Ham Hill, to the west of Yeovil in Somerset, has several designations: it is a Scheduled Ancient Monument containing both an Iron Age hill fort and a Roman site, it is also a geological Site of Special Scientific Interest (SSSI), a Local Nature Reserve and country park. It is also the site of two active Ham Stone quarries
The name may come from the Old English ham and hyll, giving a meaning of the settlement hill. However its original name was Hamdon, meaning the hill among the water meadows. There is evidence for occupation from the mesolithic and neolithic periods. Ham Hill is the site of a very large Bronze Age and Iron Age hill fort of the Durotriges tribe, from the 1st century BC. The 3 miles (5 km) ramparts enclose an area of 210 acres. Most of the perimeter is a double bank and ditch (multivallate). There is a major entrance to the south-east, on the line of the modern road, and another to the north-east, following a track from the Church of St Mary the Virgin at East Stoke in Stoke-sub-Hamdon. Archaeological finds include bronze-work, chariot parts, iron currency bars, gold and silver coins, cremations and burials.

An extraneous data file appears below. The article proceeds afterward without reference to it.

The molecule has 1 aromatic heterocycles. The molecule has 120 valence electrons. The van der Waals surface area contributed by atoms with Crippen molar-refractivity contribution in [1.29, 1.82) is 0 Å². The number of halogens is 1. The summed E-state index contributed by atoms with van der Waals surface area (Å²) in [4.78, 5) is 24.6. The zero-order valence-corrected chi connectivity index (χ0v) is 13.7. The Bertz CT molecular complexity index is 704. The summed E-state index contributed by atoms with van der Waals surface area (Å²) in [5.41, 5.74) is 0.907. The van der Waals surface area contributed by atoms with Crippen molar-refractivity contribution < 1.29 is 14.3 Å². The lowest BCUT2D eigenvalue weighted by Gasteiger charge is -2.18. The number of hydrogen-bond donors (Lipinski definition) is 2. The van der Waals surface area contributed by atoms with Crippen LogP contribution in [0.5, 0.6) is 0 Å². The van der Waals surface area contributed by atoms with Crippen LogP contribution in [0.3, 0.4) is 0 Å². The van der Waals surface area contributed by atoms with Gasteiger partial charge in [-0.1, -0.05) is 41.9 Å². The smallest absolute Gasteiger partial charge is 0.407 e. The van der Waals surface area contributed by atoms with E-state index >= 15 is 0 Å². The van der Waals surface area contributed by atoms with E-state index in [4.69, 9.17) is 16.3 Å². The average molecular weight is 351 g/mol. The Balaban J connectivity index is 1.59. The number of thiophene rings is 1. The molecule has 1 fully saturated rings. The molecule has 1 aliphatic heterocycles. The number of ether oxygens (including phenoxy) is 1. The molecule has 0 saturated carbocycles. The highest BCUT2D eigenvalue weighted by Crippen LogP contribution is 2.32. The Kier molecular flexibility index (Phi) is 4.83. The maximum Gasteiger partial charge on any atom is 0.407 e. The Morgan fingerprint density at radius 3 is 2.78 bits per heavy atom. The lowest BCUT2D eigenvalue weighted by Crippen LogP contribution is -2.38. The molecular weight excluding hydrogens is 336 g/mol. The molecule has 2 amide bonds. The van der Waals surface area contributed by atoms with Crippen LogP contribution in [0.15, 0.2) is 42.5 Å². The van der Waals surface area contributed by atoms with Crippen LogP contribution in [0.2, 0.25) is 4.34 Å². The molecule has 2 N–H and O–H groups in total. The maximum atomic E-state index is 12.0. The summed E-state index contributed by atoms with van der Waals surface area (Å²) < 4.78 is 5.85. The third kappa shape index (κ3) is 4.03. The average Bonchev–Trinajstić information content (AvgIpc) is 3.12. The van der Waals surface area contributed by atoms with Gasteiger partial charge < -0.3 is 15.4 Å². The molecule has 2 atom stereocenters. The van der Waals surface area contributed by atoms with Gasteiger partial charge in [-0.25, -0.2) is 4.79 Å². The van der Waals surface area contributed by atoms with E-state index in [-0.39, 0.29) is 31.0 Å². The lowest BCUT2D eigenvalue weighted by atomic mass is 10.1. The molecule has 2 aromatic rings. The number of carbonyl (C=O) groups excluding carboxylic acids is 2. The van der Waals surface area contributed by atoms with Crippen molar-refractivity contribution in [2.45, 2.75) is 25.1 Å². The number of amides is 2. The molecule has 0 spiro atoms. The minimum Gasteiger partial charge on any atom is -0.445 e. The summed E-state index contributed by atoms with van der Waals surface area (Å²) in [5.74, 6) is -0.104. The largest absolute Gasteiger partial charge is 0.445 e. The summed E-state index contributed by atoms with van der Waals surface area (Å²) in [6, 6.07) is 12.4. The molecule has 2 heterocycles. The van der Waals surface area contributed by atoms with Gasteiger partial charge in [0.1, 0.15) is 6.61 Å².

The hill was captured around AD 45 by the Roman Second Legion (Augusta), led by the future emperor Vespasian, who had already captured Maiden Castle and other hill forts to the south. Many Roman military artefacts have been found, and it is quite likely that the Second Legion made a temporary camp on the hill, as at Hod Hill. After the initial campaigns, a more permanent Roman camp was established at nearby Ilchester, and the Fosse Way military road was constructed within 1 mile of Ham Hill, on its way to Axminster and the garrison at Exeter. The area was very prosperous in the Roman period, and several major villas have been found nearby, including one on the eastern part of the hill in the field known as "Warren", with extensive mosaic. Other villas have been found at Stoke-sub-Hamdon, Odcombe, Lufton, and West Coker. Just to the east of the main plateau is the isolated St. Michael's Hill, the pointed hill that gives its name to the village of Montacute, and which was turned into a motte-and-bailey castle by the Normans.
South of the main hill are strip lynchets, or low terraces created by ancient ploughing and cultivation, and the deserted medieval village of Witcombe (or Whitcombe), which was finally abandoned in the 17th century.
In the 1800s there were 24 small quarries operating on the hill, continuing into the Victorian era. Many of these small quarries ceased working by 1910 and today Hamstone is only quarried in two areas on the top of Ham Hill.
no images at present